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The art of
loading luggage

Room for luggage is never enough in the car when the family sets off on holiday. And stowing it safely is crucial

Home road The art of
loading luggage
The art of
loading luggage

Safety and fuel efficiency depend on several factors that are not always directly related to the equipment of a car. Often even the seemingly most insignificant behaviours are the ones that can greatly influence these two factors. Like distributing the load inside a car when you set off on holiday or more simply after the weekly grocery shop at the shopping centre. Tossing bags and packages into the boot in a hurry to leave may save you a few minutes but taking your time to arrange the various items cleverly will ensure a much safer drive and have positive implications on the budget as well.

The heaviest in the middle

Obviously, loading a compact car can be trickier but some general guidelines apply to city cars, station wagons and everything in between without distinction. The first rule to bear in mind is that the heavier objects should be placed as close to the rear seatback as possible. The aim is, of course, to concentrate the weight towards the middle and in all cases between the two axles to avoid compromising stability when cornering and braking. In addition to being arranged near the centre, the heavier objects must also be arranged directly on the floor and not on top of other things to avoid raising the centre of gravity of the vehicle. If not all the seats are occupied, folding away the ones not in use by passengers will give you more loading capacity and favour a more correct weight distribution.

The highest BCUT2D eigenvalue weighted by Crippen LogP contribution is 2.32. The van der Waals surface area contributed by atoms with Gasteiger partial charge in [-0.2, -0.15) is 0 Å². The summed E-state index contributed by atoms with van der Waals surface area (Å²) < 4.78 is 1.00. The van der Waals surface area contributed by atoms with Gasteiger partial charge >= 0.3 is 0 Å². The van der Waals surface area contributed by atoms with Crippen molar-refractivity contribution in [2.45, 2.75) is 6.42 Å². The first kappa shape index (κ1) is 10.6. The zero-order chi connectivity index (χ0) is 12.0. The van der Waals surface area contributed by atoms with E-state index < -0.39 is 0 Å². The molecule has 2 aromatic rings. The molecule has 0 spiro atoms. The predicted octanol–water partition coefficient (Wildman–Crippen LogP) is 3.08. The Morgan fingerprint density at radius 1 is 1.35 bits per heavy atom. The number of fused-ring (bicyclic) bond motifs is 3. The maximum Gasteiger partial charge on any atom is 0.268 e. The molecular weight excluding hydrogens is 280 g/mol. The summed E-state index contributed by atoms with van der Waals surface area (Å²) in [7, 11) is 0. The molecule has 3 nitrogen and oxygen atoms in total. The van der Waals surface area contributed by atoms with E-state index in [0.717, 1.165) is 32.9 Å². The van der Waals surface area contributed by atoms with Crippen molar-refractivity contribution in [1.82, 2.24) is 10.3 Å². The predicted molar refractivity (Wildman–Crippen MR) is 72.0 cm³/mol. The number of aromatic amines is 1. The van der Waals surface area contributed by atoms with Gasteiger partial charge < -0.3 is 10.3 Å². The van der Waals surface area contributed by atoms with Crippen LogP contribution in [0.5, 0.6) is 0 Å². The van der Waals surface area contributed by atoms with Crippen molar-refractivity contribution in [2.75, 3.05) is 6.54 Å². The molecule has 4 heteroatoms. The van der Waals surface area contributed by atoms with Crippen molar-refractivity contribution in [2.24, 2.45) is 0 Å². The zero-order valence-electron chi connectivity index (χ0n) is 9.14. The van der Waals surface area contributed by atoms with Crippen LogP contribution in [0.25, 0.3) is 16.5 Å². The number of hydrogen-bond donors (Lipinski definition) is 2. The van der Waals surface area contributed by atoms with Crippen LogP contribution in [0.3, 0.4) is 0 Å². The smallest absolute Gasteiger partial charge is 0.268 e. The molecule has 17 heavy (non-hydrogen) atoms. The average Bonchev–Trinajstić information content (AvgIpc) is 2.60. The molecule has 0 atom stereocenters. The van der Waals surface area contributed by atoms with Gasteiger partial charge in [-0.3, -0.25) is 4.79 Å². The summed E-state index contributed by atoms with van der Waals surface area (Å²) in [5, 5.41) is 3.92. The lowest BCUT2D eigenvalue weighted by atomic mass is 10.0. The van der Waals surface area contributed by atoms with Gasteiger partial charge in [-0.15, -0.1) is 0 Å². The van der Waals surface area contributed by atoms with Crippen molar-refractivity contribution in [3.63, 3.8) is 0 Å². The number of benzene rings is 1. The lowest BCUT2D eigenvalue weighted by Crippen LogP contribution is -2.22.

Watch the height. Inside and out

Exploiting every available inch can prove to be a complex mission and in some cases lead to filling the passenger compartment up to the roof. In this case, the lighter suitcases positioned on top must be firmly anchored to prevent them from slipping forwards when braking and turn into dangerous projectiles. The same applies to all luggage that cannot be stowed inside and ends up on the roof rack. If not placed in a closed container, it must be anchored to the rack with sturdy straps, better if equipped with snap-on fastening systems. Remember to check that the fastening has not come undone at regular intervals. As a final recommendation, be careful when driving under low bridges or boarding a ferry if you have objects on the roof that significantly raise the height of the vehicle, such as bicycles, to avoid damage.

Hardshell suitcases? Yes, but only a few.

In case of a longer holiday that can sometimes take on the features of a mini-relocation, it can be a good idea not to use only hardshell suitcases. They are tougher but certainly not easy to fit together. Choose a few large ones and complete the load with more compact, soft bags that are easier to squeeze into any free gaps.

Expect the unexpected

Finally, when it comes to loading luggage you need to take unexpected circumstances into account, as the risk of puncturing a tyre. This now unlikely event can quickly turn into a nightmare if it happens during a journey to a fully-loaded car. The equipment you need to solve the problem is often housed in a compartment under the boot floor which is impossible to reach with all the luggage piled up on top of it. This is why it could be a good idea to remove the equipment from the compartment and place it in a more easily accessible place so you do not need to empty the boot in case of need. While finding a handy spot for the canister or compressor is a relatively simple task, rearranging a spare wheel, even of the space-saver type, can prove a little more complicated. In any case, remember that if you get a puncture you will also need the wrench to undo the bolts on the hub and the jack to lift the car.

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